Three undergraduate Shackouls Honors College students at Mississippi State University are on their way to a summer study abroad program in Turin, Italy, with help from NSPARC.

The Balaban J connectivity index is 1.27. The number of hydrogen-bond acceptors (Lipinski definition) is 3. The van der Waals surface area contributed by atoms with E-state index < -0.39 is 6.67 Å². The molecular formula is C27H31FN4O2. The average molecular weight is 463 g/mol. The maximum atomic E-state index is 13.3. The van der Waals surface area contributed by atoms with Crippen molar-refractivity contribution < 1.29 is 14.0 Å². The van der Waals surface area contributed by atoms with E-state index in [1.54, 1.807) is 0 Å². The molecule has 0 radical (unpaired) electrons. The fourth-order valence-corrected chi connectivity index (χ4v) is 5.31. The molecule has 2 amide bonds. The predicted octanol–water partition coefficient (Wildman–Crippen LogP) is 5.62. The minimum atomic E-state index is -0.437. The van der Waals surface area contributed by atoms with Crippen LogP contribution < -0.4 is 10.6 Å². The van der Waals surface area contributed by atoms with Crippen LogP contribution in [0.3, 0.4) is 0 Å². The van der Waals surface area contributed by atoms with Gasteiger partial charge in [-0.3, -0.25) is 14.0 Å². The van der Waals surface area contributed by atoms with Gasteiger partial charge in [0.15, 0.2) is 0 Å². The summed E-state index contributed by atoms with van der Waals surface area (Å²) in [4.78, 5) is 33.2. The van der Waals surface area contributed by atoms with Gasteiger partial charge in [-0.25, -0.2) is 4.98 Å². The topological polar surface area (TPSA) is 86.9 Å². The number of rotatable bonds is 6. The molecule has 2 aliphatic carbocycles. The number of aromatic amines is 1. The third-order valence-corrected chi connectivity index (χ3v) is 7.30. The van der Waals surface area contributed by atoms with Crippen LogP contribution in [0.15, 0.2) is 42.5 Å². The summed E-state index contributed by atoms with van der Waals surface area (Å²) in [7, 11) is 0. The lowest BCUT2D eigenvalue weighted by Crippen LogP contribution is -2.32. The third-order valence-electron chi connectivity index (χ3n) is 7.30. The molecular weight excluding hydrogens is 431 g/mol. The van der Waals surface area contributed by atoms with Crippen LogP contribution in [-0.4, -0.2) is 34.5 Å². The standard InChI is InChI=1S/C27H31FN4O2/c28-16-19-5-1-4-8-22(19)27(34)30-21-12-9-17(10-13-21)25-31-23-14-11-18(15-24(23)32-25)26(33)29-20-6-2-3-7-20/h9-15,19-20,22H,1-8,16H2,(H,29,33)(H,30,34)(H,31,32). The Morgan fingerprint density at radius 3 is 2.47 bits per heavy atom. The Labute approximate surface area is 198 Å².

Three undergraduate Shackouls Honors College students at Mississippi State University are on their way to a summer study abroad program in Turin, Italy, with help from NSPARC. The three women are looking forward to the opportunity to study abroad and visit the European country. “I am so excited to use this opportunity to make new connections,” said Naomi Taylor, a sophomore from Mississippi, who is majoring in environmental economics and management and minoring in international studies. “I am really looking forward to visiting Italy to study and learn more about the culture.” The students will take part in a competitive six-week undergraduate study abroad program offered by Cornell University. They will take two courses, each three weeks long, taught by Cornell and visiting professors. Dr. Mimmo Parisi will be a guest lecturer in the ”Population Controversies in Europe” course. Each student plans to blog about the summer experience, as requested by MSU’s Study Abroad office. “This program relates to my personal interests. I hope to do research in Italy in the future,” said Laura Ashton Herring, a freshman from Florida majoring in the international business program. She is pursuing a double major in Spanish and economics, and her advisor recommended that she plan “three summers of impact.” Herring’s father, who is in the Navy, moves his family with his postings. She lived in Italy as a child, and her family recently moved back to Italy. As part of her entrance requirement for the MSU Honors College, she wrote a paper on “how you continue to pay to the Mafia to protect your business.” Herring would like to continue her research in Italy, possibly after her graduation, and sees her summer in Turin as “a great stepping stone to continue my growth.” Taylor studied abroad last summer when she interned for three months for the United Nations Food and Agriculture Organization in Malawi, Africa. She “lived in the bush” and visited 17 farms to document different kinds of irrigation systems, such as solar panels, holding tanks, treadle pumps and canals. “I had just finished my freshman year and it was really intimidating to present my report to people with graduate degrees,” said Taylor, who hopes to go to graduate school for international politics. “But they were very accepting of my work and told me they would be implementing some of my ideas.” Feifei Zeng, a junior, has the most knowledge and experience in Italy. Her family immigrated to Italy when she was 11. A transfer student to MSU this year, she attended a community college last year in San Jose. She made a quick transition to MSU. “I want to be involved with as many activities on campus as I can,” said Zeng, an officer in the student chapter of the International Business Society, who is majoring in international business with a double major in Spanish and marketing. “I have the same opportunities here as any other students.” Zeng was born in China but moved to Italy and attended an international baccalaureate program. She came to the United States as a high school before enrolling at MSU. “Now, I have another connection with Cornell University,” said Zeng, who speaks three languages fluently and is studying her fourth language, Spanish, in college. “I would love to help grow a connection between MSU and Cornell, a connection I’m making because of NSPARC. And, now because of NSPARC, I can go home this summer to Italy to study and visit my family.” “We are so grateful to NSPARC,” added Taylor. “We all said we could not go on this program without NSPARC’s sponsorship. It’s so nice to have people believe in you and want to help you in your career.”